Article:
Current knowledge about the social organisation of giraffes

The Etosha Giraffe Research project in Namibia focuses on the social relationships among giraffes, which have previously been described as having little social structure nor strong bonds between individuals (Dagg and Foster, 1976; Le Pendu et al., 2000; Moss, 1976). Giraffes live in a fission-fusion society characterised by frequent changes of associates, with males adopting a roaming strategy to search for widely distributed female groups (Bashaw et al., 2007; Bercovitch et al., 2006; Dagg and Foster, 1976; Shorrocks and Croft, 2009). Female giraffes come into oestrus for only 4 days every two weeks after giving birth, with a pregnancy phase of ~15 months and births occurring throughout the year (Bercovitch et al., 2006; Dagg and Foster, 1976). Weak maternal bonds between mothers and calves have been reported, to the extent that it is difficult to establish which individual is the mother of a calf (Dagg and Foster, 1976). As a consequence of weak cow-calf bonds, juveniles may be left in a crèche group during the day (i.e. day-care) in the care of one or two adult females. It is possible that these crèche groups may consist of related juveniles and that bonds between juveniles and older females may persist through time (Bashaw et al., 2007). These ideas are yet to be tested in wild populations, however some evidence points towards the existence of a matrilineal social structure, since subadult females have been recorded associating with their mothers in a population of giraffes in the Namib Desert, while males exhibit greater dispersal and are thus likely to leave female groups at an early age (Brand, 2007; Fennessy, 2004; van der Jeugd and Prins, 2000). Recent research that has focussed on relationships among captive female giraffes has shown that giraffes show stronger preferences to be with older relatives (Bashaw et al., 2007), suggesting that adult female giraffes who preferentially associate with each other may be close relatives. Thus, earlier beliefs about the lack of social structure in giraffes may be incorrect.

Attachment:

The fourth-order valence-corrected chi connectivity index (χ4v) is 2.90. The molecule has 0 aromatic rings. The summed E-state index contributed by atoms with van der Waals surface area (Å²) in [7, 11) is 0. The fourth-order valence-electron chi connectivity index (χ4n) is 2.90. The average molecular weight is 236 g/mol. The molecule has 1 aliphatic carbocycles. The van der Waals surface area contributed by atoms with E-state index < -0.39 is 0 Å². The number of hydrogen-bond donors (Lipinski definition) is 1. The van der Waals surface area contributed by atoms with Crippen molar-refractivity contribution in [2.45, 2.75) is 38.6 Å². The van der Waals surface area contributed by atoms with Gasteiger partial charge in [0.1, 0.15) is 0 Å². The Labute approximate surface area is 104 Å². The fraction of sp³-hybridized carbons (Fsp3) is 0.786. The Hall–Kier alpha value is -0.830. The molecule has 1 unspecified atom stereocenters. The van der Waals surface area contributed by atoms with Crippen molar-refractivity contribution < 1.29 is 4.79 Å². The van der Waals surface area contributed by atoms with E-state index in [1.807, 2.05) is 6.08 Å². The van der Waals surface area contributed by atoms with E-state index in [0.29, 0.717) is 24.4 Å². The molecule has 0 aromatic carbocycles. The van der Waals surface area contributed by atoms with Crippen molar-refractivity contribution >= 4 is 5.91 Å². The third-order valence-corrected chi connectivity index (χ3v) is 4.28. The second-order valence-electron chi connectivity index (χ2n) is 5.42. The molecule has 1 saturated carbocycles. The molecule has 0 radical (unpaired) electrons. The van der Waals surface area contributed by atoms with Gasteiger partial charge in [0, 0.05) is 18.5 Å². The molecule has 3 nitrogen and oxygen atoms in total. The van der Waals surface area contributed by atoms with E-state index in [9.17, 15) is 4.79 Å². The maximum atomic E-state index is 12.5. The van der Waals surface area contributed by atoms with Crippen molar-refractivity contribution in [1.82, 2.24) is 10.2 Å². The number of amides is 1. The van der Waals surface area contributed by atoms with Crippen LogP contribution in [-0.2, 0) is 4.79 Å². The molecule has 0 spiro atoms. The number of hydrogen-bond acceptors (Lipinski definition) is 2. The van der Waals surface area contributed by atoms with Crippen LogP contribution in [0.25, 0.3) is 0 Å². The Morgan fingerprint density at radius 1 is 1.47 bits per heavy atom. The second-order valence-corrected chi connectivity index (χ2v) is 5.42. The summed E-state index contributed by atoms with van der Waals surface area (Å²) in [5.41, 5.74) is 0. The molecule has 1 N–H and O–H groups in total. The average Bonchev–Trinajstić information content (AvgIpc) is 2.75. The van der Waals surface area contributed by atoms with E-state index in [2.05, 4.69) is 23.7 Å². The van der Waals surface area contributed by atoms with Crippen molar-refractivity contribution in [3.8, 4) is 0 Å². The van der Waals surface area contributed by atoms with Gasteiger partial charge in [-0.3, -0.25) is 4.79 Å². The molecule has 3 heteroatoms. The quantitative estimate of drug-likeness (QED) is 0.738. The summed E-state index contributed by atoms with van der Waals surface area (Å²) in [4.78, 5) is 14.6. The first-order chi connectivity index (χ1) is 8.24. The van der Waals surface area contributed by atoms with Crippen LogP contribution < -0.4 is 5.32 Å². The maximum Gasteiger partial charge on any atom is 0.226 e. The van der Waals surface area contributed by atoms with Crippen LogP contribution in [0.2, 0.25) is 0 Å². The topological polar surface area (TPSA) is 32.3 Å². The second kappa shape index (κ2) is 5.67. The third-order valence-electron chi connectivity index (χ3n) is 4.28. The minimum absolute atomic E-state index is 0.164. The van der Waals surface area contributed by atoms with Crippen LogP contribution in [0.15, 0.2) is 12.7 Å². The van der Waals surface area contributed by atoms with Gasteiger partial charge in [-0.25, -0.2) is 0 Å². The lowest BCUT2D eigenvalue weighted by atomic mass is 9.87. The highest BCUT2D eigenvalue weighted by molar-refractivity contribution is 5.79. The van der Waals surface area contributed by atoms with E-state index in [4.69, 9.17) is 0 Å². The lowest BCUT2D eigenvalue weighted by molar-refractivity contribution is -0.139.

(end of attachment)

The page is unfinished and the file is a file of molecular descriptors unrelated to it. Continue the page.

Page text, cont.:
Last Updated
January 26, 2021
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